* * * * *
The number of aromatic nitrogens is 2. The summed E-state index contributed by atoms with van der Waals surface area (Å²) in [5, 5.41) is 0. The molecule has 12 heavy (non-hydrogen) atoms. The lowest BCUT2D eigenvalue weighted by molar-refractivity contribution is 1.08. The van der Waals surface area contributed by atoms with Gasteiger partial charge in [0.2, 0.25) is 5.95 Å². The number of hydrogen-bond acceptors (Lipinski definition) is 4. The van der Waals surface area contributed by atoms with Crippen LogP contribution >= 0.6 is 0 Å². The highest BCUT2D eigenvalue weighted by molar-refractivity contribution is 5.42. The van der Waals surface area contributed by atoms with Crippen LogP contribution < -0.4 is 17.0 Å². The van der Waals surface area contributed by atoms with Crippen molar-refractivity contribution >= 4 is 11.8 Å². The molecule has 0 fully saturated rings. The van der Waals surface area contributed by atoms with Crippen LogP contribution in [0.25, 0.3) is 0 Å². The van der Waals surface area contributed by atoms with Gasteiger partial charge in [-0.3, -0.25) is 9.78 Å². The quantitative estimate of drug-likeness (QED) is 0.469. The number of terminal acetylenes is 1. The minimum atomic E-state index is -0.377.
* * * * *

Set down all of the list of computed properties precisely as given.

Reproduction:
The number of aromatic nitrogens is 2. The summed E-state index contributed by atoms with van der Waals surface area (Å²) in [5, 5.41) is 0. The molecule has 12 heavy (non-hydrogen) atoms. The lowest BCUT2D eigenvalue weighted by molar-refractivity contribution is 1.08. The van der Waals surface area contributed by atoms with Gasteiger partial charge in [0.2, 0.25) is 5.95 Å². The number of hydrogen-bond acceptors (Lipinski definition) is 4. The van der Waals surface area contributed by atoms with Crippen LogP contribution >= 0.6 is 0 Å². The highest BCUT2D eigenvalue weighted by molar-refractivity contribution is 5.42. The van der Waals surface area contributed by atoms with Crippen LogP contribution < -0.4 is 17.0 Å². The van der Waals surface area contributed by atoms with Crippen molar-refractivity contribution >= 4 is 11.8 Å². The molecule has 0 fully saturated rings. The van der Waals surface area contributed by atoms with Crippen LogP contribution in [0.25, 0.3) is 0 Å². The van der Waals surface area contributed by atoms with Gasteiger partial charge in [-0.3, -0.25) is 9.78 Å². The quantitative estimate of drug-likeness (QED) is 0.469. The number of terminal acetylenes is 1. The minimum atomic E-state index is -0.377.